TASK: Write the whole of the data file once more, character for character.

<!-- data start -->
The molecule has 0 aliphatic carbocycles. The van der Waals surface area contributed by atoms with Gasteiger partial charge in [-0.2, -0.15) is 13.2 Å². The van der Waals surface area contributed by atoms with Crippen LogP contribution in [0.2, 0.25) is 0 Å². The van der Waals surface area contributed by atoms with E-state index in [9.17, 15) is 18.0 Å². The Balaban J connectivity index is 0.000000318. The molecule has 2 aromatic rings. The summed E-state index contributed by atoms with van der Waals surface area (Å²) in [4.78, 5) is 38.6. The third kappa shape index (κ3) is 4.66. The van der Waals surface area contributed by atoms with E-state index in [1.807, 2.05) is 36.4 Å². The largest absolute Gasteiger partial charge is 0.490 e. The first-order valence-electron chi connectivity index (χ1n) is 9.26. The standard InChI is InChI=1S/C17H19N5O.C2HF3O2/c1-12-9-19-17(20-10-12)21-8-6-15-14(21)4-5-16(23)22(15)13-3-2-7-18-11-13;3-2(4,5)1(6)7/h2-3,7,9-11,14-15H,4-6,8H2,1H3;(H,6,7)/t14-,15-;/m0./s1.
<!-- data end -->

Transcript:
The molecule has 0 aliphatic carbocycles. The van der Waals surface area contributed by atoms with Gasteiger partial charge in [-0.2, -0.15) is 13.2 Å². The van der Waals surface area contributed by atoms with Crippen LogP contribution in [0.2, 0.25) is 0 Å². The van der Waals surface area contributed by atoms with E-state index in [9.17, 15) is 18.0 Å². The Balaban J connectivity index is 0.000000318. The molecule has 2 aromatic rings. The summed E-state index contributed by atoms with van der Waals surface area (Å²) in [4.78, 5) is 38.6. The third kappa shape index (κ3) is 4.66. The van der Waals surface area contributed by atoms with E-state index in [1.807, 2.05) is 36.4 Å². The largest absolute Gasteiger partial charge is 0.490 e. The first-order valence-electron chi connectivity index (χ1n) is 9.26. The standard InChI is InChI=1S/C17H19N5O.C2HF3O2/c1-12-9-19-17(20-10-12)21-8-6-15-14(21)4-5-16(23)22(15)13-3-2-7-18-11-13;3-2(4,5)1(6)7/h2-3,7,9-11,14-15H,4-6,8H2,1H3;(H,6,7)/t14-,15-;/m0./s1.